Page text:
Cell phone service provider says it needs more time and notes ‘severe concerns’ over new regulations.
PHONE operator Smart Mobile has left its tariffs unchanged despite a government edict setting minimum prices in the sector, saying it has “severe concerns and reservations” over the new pricing regulations.
Smart Mobile Chief Executive Officer Thomas Hundt also said the time frame for compliance with the government prakas, which was signed December 7 and took effect December 22, was unreasonable.
“Smart Mobile is currently conducting discussions with [the Ministry of Posts and Telecommunications] in regard to the prakas; however, Smart Mobile’s WOW offer remains valid unchanged until further notice,” he said.
“Besides Smart Mobile’s general severe concerns and reservations in regard to this regulation, a potential revision of Smart Mobile’s tariff plan does require significantly more time than granted with the prakas.”
Smart Mobile’s WOW offer remains valid unchanged until further notice.
His comments followed a Post article last Thursday that mistakenly said the company had dropped its free minutes offering from its WOW Tariff, which gives customers up to 30 minutes of free calls a day within the Smart Mobile network when they top up with $5 or more of credit.
Those who top up with less also get free minutes, but not as many.
That article came after Smart Mobile dropped reference to the free minutes from the pricing schedule published on its Web site. “From now on, you can enjoy great calling rates within the network and across network calls are charged at only 2 cents per 15 seconds,” the Web site now states.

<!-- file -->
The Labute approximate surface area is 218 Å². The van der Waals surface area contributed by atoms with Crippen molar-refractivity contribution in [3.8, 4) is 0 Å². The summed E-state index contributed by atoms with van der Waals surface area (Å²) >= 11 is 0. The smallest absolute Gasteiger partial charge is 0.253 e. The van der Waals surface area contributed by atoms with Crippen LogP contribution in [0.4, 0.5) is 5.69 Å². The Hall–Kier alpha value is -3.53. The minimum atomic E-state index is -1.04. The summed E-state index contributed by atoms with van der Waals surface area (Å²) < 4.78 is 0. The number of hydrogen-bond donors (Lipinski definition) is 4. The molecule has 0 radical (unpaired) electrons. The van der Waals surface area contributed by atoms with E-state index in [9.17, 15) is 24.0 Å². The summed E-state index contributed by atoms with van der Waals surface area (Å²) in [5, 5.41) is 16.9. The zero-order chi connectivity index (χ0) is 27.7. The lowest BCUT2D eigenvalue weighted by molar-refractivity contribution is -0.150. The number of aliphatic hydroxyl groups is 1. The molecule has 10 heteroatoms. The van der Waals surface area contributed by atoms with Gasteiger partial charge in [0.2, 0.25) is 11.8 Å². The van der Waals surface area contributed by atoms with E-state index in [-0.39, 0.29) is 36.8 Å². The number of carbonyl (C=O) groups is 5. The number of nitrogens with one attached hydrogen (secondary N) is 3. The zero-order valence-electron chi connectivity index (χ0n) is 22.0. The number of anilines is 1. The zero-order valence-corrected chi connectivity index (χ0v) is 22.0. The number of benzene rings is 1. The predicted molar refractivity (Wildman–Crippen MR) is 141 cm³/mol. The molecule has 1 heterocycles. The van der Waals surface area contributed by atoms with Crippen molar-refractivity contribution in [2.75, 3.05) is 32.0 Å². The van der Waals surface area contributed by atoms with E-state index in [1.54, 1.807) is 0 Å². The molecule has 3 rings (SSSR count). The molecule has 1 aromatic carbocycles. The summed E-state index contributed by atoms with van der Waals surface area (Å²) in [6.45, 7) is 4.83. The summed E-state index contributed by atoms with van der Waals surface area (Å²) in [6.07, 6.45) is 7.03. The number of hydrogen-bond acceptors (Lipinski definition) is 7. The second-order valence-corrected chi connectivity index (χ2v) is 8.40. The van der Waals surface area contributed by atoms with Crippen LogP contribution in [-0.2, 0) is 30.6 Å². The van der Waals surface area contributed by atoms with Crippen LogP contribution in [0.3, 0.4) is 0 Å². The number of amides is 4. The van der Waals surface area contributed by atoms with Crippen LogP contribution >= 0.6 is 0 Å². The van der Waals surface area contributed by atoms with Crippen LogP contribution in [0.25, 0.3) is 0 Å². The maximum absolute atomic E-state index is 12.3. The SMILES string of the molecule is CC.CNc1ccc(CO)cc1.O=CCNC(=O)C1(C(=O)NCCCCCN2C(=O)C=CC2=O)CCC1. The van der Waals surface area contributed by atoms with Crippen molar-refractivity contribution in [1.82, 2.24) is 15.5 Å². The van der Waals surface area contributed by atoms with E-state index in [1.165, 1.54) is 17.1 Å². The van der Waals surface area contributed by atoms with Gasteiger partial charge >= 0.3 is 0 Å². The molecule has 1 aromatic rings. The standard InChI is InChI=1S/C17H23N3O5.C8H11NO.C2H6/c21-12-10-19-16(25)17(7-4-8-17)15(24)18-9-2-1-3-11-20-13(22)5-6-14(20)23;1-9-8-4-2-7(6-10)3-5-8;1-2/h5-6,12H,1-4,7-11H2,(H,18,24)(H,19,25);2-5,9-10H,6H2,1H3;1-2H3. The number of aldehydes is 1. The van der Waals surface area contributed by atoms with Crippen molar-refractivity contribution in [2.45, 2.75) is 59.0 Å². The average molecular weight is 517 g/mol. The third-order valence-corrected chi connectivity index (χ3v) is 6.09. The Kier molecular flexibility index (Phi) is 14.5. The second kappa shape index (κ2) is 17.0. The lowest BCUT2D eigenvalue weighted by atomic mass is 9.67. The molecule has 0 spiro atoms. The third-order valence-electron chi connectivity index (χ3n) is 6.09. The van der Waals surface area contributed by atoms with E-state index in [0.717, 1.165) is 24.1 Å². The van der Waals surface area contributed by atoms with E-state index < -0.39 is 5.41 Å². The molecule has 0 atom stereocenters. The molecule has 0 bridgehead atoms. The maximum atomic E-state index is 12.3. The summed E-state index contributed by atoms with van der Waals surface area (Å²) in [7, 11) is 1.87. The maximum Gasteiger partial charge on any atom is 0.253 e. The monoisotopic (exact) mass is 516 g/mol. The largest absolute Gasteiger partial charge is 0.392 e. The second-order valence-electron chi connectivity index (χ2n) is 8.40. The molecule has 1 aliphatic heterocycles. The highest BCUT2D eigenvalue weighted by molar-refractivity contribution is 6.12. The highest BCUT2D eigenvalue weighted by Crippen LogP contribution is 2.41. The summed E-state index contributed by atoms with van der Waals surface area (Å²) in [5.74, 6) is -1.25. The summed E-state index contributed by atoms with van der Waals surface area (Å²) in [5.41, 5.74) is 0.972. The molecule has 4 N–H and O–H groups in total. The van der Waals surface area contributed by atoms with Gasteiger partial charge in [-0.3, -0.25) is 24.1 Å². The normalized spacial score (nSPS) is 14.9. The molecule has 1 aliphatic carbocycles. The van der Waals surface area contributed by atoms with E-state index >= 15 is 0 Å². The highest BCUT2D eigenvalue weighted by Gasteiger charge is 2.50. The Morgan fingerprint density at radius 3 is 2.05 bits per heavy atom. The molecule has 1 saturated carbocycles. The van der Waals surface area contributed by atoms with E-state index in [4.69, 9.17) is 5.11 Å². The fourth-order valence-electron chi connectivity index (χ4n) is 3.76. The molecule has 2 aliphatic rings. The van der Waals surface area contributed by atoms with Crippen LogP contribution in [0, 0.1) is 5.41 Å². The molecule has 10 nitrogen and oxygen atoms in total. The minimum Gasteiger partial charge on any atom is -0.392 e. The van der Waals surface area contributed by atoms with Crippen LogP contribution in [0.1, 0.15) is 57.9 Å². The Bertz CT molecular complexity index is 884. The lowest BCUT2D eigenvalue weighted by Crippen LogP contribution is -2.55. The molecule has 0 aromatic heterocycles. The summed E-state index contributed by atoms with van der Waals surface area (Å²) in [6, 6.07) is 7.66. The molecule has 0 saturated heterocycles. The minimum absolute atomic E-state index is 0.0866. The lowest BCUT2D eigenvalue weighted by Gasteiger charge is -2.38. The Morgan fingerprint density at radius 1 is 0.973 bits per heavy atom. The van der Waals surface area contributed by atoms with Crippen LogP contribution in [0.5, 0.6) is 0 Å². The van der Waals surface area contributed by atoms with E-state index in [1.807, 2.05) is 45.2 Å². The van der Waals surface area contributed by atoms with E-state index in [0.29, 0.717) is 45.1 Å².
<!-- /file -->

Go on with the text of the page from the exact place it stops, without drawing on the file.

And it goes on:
Mao Chakrya, director general at the telecoms ministry, said last week that operators which fail to comply with the edict by the deadline risk the suspension or cancellation of their operating licences.
Most of the Kingdom’s nine operators were already in line with the minimum tariffs or have since altered their pricing structures.
Only Smart Mobile, qb, which is owned by CADCOMMS, and Beeline appear to have pricing structures at odds with the new directive, which bans free minutes and sets minimum tariffs of $0.045 per minute, not including taxes, for calls within a network.
It also makes binding a long-standing agreement setting the cost for across-network calls at $0.0595 per minute.
Special call promotions of up to one month are possible in which within-network calls can drop to 50 percent of the minimum tariff, but these require prior approval.